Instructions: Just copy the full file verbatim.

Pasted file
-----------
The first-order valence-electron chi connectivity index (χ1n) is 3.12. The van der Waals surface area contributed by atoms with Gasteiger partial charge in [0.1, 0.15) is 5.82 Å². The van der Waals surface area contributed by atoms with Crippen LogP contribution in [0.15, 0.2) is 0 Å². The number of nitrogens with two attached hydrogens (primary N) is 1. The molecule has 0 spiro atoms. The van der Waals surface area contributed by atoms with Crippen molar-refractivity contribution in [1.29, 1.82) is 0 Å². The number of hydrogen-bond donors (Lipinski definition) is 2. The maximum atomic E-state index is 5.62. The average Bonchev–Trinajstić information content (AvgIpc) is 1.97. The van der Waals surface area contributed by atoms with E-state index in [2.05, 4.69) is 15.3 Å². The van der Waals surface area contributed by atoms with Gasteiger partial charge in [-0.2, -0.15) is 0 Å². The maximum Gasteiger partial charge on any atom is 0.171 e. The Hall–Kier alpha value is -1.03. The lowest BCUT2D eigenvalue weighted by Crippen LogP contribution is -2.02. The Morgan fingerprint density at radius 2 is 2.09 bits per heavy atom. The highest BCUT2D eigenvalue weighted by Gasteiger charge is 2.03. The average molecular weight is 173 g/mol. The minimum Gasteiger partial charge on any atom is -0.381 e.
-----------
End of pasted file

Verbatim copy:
The first-order valence-electron chi connectivity index (χ1n) is 3.12. The van der Waals surface area contributed by atoms with Gasteiger partial charge in [0.1, 0.15) is 5.82 Å². The van der Waals surface area contributed by atoms with Crippen LogP contribution in [0.15, 0.2) is 0 Å². The number of nitrogens with two attached hydrogens (primary N) is 1. The molecule has 0 spiro atoms. The van der Waals surface area contributed by atoms with Crippen molar-refractivity contribution in [1.29, 1.82) is 0 Å². The number of hydrogen-bond donors (Lipinski definition) is 2. The maximum atomic E-state index is 5.62. The average Bonchev–Trinajstić information content (AvgIpc) is 1.97. The van der Waals surface area contributed by atoms with E-state index in [2.05, 4.69) is 15.3 Å². The van der Waals surface area contributed by atoms with Gasteiger partial charge in [-0.2, -0.15) is 0 Å². The maximum Gasteiger partial charge on any atom is 0.171 e. The Hall–Kier alpha value is -1.03. The lowest BCUT2D eigenvalue weighted by Crippen LogP contribution is -2.02. The Morgan fingerprint density at radius 2 is 2.09 bits per heavy atom. The highest BCUT2D eigenvalue weighted by Gasteiger charge is 2.03. The average molecular weight is 173 g/mol. The minimum Gasteiger partial charge on any atom is -0.381 e.